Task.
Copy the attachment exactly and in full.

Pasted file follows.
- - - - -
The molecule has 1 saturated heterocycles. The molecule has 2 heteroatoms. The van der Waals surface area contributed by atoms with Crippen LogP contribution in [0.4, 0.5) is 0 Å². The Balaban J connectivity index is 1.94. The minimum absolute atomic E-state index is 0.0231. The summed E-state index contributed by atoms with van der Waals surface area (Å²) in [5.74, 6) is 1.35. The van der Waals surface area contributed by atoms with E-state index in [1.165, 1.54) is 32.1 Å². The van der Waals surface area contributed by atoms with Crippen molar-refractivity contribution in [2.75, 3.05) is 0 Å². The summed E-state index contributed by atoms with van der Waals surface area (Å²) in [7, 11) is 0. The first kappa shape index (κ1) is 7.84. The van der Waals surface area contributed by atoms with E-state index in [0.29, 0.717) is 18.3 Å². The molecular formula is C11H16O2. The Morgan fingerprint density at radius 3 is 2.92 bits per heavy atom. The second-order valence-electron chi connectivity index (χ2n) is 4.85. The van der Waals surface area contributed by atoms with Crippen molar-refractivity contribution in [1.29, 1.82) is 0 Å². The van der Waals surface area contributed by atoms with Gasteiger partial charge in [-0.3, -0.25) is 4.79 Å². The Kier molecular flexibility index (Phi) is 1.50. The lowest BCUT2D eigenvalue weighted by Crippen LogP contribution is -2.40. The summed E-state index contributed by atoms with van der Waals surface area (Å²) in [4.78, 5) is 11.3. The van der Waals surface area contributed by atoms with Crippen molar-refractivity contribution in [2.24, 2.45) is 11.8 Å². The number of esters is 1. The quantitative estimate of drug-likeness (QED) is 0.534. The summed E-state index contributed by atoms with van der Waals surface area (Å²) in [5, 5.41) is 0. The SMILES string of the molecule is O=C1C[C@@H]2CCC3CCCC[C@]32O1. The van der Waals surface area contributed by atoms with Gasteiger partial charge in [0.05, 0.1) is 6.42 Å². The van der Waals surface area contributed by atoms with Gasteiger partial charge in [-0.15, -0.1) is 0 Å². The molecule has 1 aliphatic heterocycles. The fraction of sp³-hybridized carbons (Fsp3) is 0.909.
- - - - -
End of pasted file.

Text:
The molecule has 1 saturated heterocycles. The molecule has 2 heteroatoms. The van der Waals surface area contributed by atoms with Crippen LogP contribution in [0.4, 0.5) is 0 Å². The Balaban J connectivity index is 1.94. The minimum absolute atomic E-state index is 0.0231. The summed E-state index contributed by atoms with van der Waals surface area (Å²) in [5.74, 6) is 1.35. The van der Waals surface area contributed by atoms with E-state index in [1.165, 1.54) is 32.1 Å². The van der Waals surface area contributed by atoms with Crippen molar-refractivity contribution in [2.75, 3.05) is 0 Å². The summed E-state index contributed by atoms with van der Waals surface area (Å²) in [7, 11) is 0. The first kappa shape index (κ1) is 7.84. The van der Waals surface area contributed by atoms with E-state index in [0.29, 0.717) is 18.3 Å². The molecular formula is C11H16O2. The Morgan fingerprint density at radius 3 is 2.92 bits per heavy atom. The second-order valence-electron chi connectivity index (χ2n) is 4.85. The van der Waals surface area contributed by atoms with Crippen molar-refractivity contribution in [1.29, 1.82) is 0 Å². The van der Waals surface area contributed by atoms with Gasteiger partial charge in [-0.3, -0.25) is 4.79 Å². The Kier molecular flexibility index (Phi) is 1.50. The lowest BCUT2D eigenvalue weighted by Crippen LogP contribution is -2.40. The summed E-state index contributed by atoms with van der Waals surface area (Å²) in [4.78, 5) is 11.3. The van der Waals surface area contributed by atoms with Crippen molar-refractivity contribution in [2.24, 2.45) is 11.8 Å². The number of esters is 1. The quantitative estimate of drug-likeness (QED) is 0.534. The summed E-state index contributed by atoms with van der Waals surface area (Å²) in [5, 5.41) is 0. The SMILES string of the molecule is O=C1C[C@@H]2CCC3CCCC[C@]32O1. The van der Waals surface area contributed by atoms with Gasteiger partial charge in [0.05, 0.1) is 6.42 Å². The van der Waals surface area contributed by atoms with Gasteiger partial charge in [-0.15, -0.1) is 0 Å². The molecule has 1 aliphatic heterocycles. The fraction of sp³-hybridized carbons (Fsp3) is 0.909.